From the parish register for Notre Dame de Grâce, Hull (Ottawa County, Quebec), here is an interesting (and highly unusual) marriage record. As I read it, it is not a record of the performance of a marriage act at Notre Dame de Grâce. Rather, it is a record of a Catholic blessing bestowed upon a marriage that had already taken place — in a Protestant ceremony in Salford, Greater Manchester, England, a year and a half earlier.
The record [my transcription, with my translation] reads as follows:
Le sept Aout mil huit cent quatre vingt sept par devant nous prêtre, dûment autorisé par Monseigneur Joseph Thomas Duhamel Archevêque d’Ottawa, soussigné se sont présentés John Delany fils mineur de Michel Dolany et de Mary Ashberry de cette paroisse d’un part, et Emma Dean fille mineure de Herbert Dean et de Mary Davis de Salford, Manchester Angleterre d’autre part, lesquels ont déjà contracté ensemble mariage le seize Janvier mil huit cent quatre ving six a Salford, Manchester Angleterre, devant un ministre protestant: n’ayant découvert aucun empechement, nous prêtre soussigné avons bene [bené] leur mariage en présence de Michael Delany et de Francis Delany soussignés. ME Harnois, ptre.
[The seventh of August one thousand eight hundred and eighty-seven in the presence of we the undersigned priest, duly authorized by Monseigneur Joseph Thomas Duhamel Archbishop of Ottawa, have come John Delany minor son of Michel Dolaney and of Mary Ashberry of this parish, on the one part, and Emma Dean minor daughter of Herbert Dean and of Mary Davis of Salford, Manchester, England on the other part, who have already contracted marriage together on the sixteenth of January one thousand eight hundred and eighty-six in Salford, Manchester, England in the presence of a Protestant minister: no impediment having been discovered, we the undersigned priest have blessed their marriage in the presence of the undersigned Michael Delany and Francis Delany. ME Harnois, priest]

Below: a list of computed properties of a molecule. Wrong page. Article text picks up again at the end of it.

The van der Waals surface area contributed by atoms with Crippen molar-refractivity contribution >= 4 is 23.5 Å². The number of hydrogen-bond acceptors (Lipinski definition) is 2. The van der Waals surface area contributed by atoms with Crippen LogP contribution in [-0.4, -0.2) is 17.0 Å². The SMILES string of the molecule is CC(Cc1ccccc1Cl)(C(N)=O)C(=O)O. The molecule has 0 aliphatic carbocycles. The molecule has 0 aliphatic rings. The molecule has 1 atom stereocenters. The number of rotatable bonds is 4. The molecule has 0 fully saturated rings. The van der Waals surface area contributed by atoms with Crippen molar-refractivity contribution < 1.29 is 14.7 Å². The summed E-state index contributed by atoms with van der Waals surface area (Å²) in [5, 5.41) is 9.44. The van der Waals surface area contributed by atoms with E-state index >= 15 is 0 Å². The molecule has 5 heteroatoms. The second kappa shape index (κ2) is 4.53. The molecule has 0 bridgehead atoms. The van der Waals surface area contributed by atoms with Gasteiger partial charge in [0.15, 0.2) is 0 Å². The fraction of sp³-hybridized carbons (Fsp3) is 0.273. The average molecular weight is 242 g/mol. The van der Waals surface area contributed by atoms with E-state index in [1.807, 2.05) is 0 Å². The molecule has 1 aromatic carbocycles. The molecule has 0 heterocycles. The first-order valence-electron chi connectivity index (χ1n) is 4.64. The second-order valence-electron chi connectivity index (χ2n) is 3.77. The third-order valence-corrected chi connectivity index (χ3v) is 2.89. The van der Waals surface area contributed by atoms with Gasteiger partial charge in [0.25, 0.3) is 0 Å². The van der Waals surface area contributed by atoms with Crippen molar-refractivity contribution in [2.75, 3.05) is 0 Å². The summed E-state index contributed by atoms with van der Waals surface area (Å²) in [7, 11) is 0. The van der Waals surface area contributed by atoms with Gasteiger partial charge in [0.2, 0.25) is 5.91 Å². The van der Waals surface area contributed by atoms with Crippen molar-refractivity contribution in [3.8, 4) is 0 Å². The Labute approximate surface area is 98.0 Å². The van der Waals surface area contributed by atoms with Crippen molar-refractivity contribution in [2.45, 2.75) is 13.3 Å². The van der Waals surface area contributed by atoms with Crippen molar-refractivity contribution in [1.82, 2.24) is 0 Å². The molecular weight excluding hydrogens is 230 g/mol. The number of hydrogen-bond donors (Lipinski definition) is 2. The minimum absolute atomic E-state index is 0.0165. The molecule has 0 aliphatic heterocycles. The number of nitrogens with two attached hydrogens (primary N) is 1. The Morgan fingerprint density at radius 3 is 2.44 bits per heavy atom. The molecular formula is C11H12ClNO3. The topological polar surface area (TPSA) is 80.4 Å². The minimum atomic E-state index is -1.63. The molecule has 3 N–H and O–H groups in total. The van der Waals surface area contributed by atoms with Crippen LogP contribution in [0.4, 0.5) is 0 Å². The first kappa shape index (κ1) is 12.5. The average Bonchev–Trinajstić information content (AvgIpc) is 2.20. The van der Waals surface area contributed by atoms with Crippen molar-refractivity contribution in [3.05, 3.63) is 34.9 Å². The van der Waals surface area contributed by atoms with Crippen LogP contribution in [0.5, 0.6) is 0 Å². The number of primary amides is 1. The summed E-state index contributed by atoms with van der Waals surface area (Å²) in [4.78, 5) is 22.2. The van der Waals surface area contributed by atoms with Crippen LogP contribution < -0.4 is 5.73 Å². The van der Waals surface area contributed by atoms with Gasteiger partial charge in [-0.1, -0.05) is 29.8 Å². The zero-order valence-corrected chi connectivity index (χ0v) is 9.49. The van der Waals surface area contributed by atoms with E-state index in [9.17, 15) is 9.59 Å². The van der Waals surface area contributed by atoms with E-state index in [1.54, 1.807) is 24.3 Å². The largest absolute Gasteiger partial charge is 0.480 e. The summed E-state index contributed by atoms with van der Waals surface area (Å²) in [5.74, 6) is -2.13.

A week before the above-recorded blessing, it should be noted, Emma Dean had converted to Roman Catholicism and had been baptized a Catholic at Notre Dame de Grâce (31 July 1887), with her father-in-law Michael Delaney and her mother-in-law Mary Ashbury serving as sponsors (as le parrain, the godfather, and la marraine, the godmother, respectively). Without this conversion to Catholicism on the part of Emma Dean, there’s no way that Father M.E. Harnois would have blessed the marriage.
ancestry.ca (subscription-only, though apparently this index is free) has the England & Wales, FreeBMD Marriage Index: 1837-1915. A search of this index for “John Delaney,” 1886, Lancashire, turns up “John Delaney, Jan-Feb-Mar 1886, Salford, Lancashire, vol. 8d, p. 60; while a search for “Emma Dean,” 1886, turns up “Sarah Emma Dean,” Jan-Feb-Mar 1886, Salford, Greater Manchester, Lancashire, vol. 8d, p. 60. That looks like a match. To order a copy of this marriage certificate from the GRO (General Register Office), Directgov has an online ordering system (the fee is £9.25, roughly Can. $14.75, per certificate).
More on the Delaneys in future entries. This family (parents Michael Delaney and Mary Ashbury) originated in Co. Kilkenny, Ireland; resided at various far-flung military outposts of the British Empire, where most of their children were born (Michael Delaney was a soldier in the 80th Regiment of Foot); moved to Salford, Lancashire, where their youngest child and only daughter was born; emigrated to Canada; and ended up at a house in Ottawa where my father lived as a child.